posted by anonymisc at 6:09 PM on November 11, 2015


According to the Ted talk I linked, the reason global population is booming is that people are living longer.

That's more of a statistical one-off that affects my rhetoric rather than my point - it's replacement rate that determines the outcome.


Did you watch the ted talk? The point is that the fertility rate roughly equals the replacement rate right now. The reason for increasing population is that we live longer. In thirty years or so, the population stabilizes and then it is expected to fall.
posted by esprit de l'escalier at 6:20 PM on November 11, 2015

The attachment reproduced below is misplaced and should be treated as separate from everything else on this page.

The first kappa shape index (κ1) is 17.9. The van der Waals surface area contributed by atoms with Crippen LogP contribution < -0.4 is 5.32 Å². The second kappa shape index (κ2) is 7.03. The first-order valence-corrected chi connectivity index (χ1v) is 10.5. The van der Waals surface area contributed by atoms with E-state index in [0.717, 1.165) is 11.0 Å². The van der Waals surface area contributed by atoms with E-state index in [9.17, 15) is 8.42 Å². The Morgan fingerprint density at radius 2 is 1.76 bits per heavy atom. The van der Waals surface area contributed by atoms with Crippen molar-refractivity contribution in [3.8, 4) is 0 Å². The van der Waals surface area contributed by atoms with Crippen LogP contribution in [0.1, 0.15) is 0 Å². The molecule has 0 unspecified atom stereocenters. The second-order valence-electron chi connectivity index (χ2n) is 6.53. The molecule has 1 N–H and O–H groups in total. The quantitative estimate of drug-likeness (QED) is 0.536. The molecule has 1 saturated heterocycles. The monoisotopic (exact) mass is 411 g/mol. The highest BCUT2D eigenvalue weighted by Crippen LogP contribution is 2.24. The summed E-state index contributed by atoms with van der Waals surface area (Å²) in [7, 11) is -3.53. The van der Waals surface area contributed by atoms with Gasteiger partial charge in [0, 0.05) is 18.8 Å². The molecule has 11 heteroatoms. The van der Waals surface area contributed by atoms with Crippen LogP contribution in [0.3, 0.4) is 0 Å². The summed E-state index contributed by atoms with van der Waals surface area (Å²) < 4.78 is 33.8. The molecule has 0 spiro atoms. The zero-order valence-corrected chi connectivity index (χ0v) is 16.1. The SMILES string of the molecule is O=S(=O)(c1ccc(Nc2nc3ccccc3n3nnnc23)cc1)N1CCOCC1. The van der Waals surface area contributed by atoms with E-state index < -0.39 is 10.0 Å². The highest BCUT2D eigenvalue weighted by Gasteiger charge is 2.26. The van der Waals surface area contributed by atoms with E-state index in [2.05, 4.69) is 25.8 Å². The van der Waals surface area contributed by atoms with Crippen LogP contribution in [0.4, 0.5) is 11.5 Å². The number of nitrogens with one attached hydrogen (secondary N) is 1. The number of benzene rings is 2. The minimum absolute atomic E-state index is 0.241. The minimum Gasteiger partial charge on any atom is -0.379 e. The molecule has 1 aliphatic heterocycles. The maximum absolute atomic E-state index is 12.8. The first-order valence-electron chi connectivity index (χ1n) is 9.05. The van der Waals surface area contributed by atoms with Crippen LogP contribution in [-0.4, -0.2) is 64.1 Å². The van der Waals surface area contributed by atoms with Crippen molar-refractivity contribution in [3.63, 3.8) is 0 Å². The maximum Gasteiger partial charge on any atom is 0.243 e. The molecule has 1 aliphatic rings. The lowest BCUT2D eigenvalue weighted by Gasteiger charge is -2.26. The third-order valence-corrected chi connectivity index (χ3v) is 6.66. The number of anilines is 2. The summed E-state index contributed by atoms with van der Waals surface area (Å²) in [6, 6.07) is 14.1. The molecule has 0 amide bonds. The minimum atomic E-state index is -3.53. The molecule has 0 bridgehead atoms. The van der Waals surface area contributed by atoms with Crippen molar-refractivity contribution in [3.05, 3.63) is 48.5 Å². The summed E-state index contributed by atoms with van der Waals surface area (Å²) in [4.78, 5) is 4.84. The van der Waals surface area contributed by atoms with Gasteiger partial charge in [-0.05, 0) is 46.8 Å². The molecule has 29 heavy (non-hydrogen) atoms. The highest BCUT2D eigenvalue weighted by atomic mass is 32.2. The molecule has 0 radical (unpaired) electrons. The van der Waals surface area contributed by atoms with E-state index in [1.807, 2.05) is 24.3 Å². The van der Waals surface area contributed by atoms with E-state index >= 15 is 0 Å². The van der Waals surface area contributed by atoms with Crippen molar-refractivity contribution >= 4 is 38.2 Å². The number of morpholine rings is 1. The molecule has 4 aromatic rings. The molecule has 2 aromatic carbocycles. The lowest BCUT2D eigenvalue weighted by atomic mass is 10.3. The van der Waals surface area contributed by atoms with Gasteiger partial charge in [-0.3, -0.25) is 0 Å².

Did you watch the ted talk? The point is that the fertility rate roughly equals the replacement rate right now.

I watched it and he confirms what I've been arguing - that high fertility results from lack of security, from economic necessity, from lack of freedom (access to contraception), and that this occurs in places like I describe, and that fertility drops when you take care of those things - something that strong social security systems does very effectively.

My point is that welfare creates security and freedom, and that this in turn lowers birth rates, and really, I don't think that's controversial.
posted by anonymisc at 6:33 PM on November 11, 2015 [2 favorites]


Not sure if it's controversial, but I agree with everything you said.
posted by esprit de l'escalier at 8:12 PM on November 11, 2015


Money is freedom
Poverty is prison
Run, rabbit, run.
posted by yesster at 11:08 PM on November 11, 2015